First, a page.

Must be thinking about traveling. (Taken with instagram)
Designer Wes Kul:
Gridiron League is a collection of idealized NFL insignias that pay tribute to each teams’ history and geography in a period-specific aesthetic that glorifies the Vince Lombardi-era over the Cold-Activated-era. This is not an exercise in nostalgia but an interpretation of the league’s founding principles through the symbols that we, as football fans, identify with most.
(Via Cameron Moll)
If you needed proof that your deity of choice wants us to eat delicious pork, look no further than this dish. Eating good carnitas is like having your tongue tickled by youthful, bubbly french maids. It’s sweet and a little spicy, and you just want it to keep happening. Eating bad carnitas is like being at Chipotle.
Traditionally, carnitas are made with pork butt. I’ve done it several times, and I find that the end result is gamier, and has more gristle and connective tissue that doesn’t break down in the braising. So I use tenderloin. Tenderloin is a little pricier, though, so it’s totally cool to sub in butt.
Preheat your oven to 300º F.
Dice the peppers and onion and set them aside. You know your taste for hot stuff better than I do, so adjust your peppers accordingly. Me? I like this dish to be warm enough to build on you, but not scorch your guts.
Put the salt, chili powder, cumin, and garlic powder in a large workbowl.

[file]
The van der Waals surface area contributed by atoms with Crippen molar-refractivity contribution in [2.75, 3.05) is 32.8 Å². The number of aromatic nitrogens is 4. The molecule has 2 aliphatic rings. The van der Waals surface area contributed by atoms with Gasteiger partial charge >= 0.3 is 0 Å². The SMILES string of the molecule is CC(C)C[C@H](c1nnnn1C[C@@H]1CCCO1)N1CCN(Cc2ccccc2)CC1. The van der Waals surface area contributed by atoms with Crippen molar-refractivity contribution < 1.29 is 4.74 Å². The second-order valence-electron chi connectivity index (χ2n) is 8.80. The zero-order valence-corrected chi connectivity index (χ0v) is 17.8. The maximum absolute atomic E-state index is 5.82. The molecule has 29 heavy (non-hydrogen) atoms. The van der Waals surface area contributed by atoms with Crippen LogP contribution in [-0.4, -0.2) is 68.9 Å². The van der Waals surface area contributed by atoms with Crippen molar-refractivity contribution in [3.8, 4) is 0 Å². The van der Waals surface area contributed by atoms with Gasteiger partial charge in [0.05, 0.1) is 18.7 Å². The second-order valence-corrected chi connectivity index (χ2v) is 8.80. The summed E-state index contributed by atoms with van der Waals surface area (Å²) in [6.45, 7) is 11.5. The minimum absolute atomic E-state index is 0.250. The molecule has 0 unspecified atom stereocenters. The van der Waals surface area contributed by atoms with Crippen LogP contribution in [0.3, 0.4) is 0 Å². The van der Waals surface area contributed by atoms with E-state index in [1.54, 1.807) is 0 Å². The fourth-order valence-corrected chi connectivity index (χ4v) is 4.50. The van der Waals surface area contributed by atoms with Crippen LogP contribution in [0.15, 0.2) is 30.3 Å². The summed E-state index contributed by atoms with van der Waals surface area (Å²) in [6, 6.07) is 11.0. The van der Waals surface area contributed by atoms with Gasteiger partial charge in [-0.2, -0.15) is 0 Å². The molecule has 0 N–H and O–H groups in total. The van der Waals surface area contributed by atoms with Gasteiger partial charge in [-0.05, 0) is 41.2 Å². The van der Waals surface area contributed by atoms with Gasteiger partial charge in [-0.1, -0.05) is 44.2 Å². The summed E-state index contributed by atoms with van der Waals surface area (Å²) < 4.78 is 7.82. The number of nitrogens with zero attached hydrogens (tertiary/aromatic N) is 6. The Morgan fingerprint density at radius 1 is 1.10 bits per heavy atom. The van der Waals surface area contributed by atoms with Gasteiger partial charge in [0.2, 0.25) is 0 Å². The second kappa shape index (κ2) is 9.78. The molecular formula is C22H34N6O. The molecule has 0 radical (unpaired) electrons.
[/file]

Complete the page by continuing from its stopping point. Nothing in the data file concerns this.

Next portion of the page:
On each tenderloin, remove the silverskin, then cut into 2.5” cubes. Toss the cubes with the spice in the workbowl until they’re thoroughly and evenly coated.
Set your dutch oven on the stove on medium-high heat, and pour in enough oil to cover the bottom. Once hot, work in batches to just brown the outside of the cubed pork. You don’t want to cook it through, just give it some nice color on the outside. When a batch is browned on all sides, remove to a plate, and start the next batch. It usually takes me two batches to get through two tenderloins.
When you’ve finished browning all of the meat, set the meat aside and put the onion and peppers in the oil (you’ll probably want to turn the temperature down a little). Sauté until the peppers are soft, and the onion is just turning translucent. Then, add the meat back into the dutch oven, doing your best to arrange in a single layer. Pour the cola and OJ over the meat, and bring the whole mess to a light simmer.
Once it’s just starting to bubble, cover with a tight-fitting lid, and put the dutch oven in your oven (preheated, above, to 300º). Let it cook for 90 minutes to two hours. The liquid will cook down a little, and the meat should be tender enough when it’s done that it will start to come apart when squeezed with a pair of tongs. Once you hit this point, pull the dutch oven out, remove the meat to a plate or workbowl, and let cool for several minutes.
Leave the braising liquid in the dutch oven, and cook with the lid off on the stove over medium heat until the liquid is reduced by a third to half.
While the liquid is reducing, shred the meat using two forks or your hands. Remove and bits of connective tissue, gristle, or fat that hasn’t completely melted in the braise, and discard. That’s not good eats.
At this point, you have a pile of shredded delicious pork, and maybe six to eight ounces of braising liquid. This is a great place to stop if you want to finish later in the week. Otherwise, soldier on!
Line a baking sheet with foil, and spread out your shredded pork in a thin layer across (as much as you feel like eating that day). Drizzle over some of the braising liquid, maybe an ounce and a half per cup of meat - more or less to taste. Broil this for several minutes until the sugars on the meat start to caramelize, tossing the meat halfway through for even browning.
Remove, and serve on rice, or in tortillas with lime and cilantro. You can make burritos or really awesome nachos. It’s all good.